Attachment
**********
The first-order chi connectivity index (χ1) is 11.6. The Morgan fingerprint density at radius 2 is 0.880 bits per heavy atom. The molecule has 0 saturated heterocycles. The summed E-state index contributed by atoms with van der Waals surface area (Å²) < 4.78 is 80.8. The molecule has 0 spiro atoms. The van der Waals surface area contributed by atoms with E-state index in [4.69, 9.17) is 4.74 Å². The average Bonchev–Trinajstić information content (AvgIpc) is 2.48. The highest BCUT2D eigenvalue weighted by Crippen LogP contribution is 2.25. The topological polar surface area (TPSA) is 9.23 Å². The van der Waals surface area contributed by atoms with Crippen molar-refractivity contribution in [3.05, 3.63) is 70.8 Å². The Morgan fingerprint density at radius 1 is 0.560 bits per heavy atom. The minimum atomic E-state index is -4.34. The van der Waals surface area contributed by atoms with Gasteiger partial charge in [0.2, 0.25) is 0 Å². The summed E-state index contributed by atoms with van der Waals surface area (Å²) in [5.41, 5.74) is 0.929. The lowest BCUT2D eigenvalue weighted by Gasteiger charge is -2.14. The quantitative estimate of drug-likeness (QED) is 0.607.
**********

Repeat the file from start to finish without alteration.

The first-order chi connectivity index (χ1) is 11.6. The Morgan fingerprint density at radius 2 is 0.880 bits per heavy atom. The molecule has 0 saturated heterocycles. The summed E-state index contributed by atoms with van der Waals surface area (Å²) < 4.78 is 80.8. The molecule has 0 spiro atoms. The van der Waals surface area contributed by atoms with E-state index in [4.69, 9.17) is 4.74 Å². The average Bonchev–Trinajstić information content (AvgIpc) is 2.48. The highest BCUT2D eigenvalue weighted by Crippen LogP contribution is 2.25. The topological polar surface area (TPSA) is 9.23 Å². The van der Waals surface area contributed by atoms with Crippen molar-refractivity contribution in [3.05, 3.63) is 70.8 Å². The Morgan fingerprint density at radius 1 is 0.560 bits per heavy atom. The minimum atomic E-state index is -4.34. The van der Waals surface area contributed by atoms with Gasteiger partial charge in [0.2, 0.25) is 0 Å². The summed E-state index contributed by atoms with van der Waals surface area (Å²) in [5.41, 5.74) is 0.929. The lowest BCUT2D eigenvalue weighted by Gasteiger charge is -2.14. The quantitative estimate of drug-likeness (QED) is 0.607.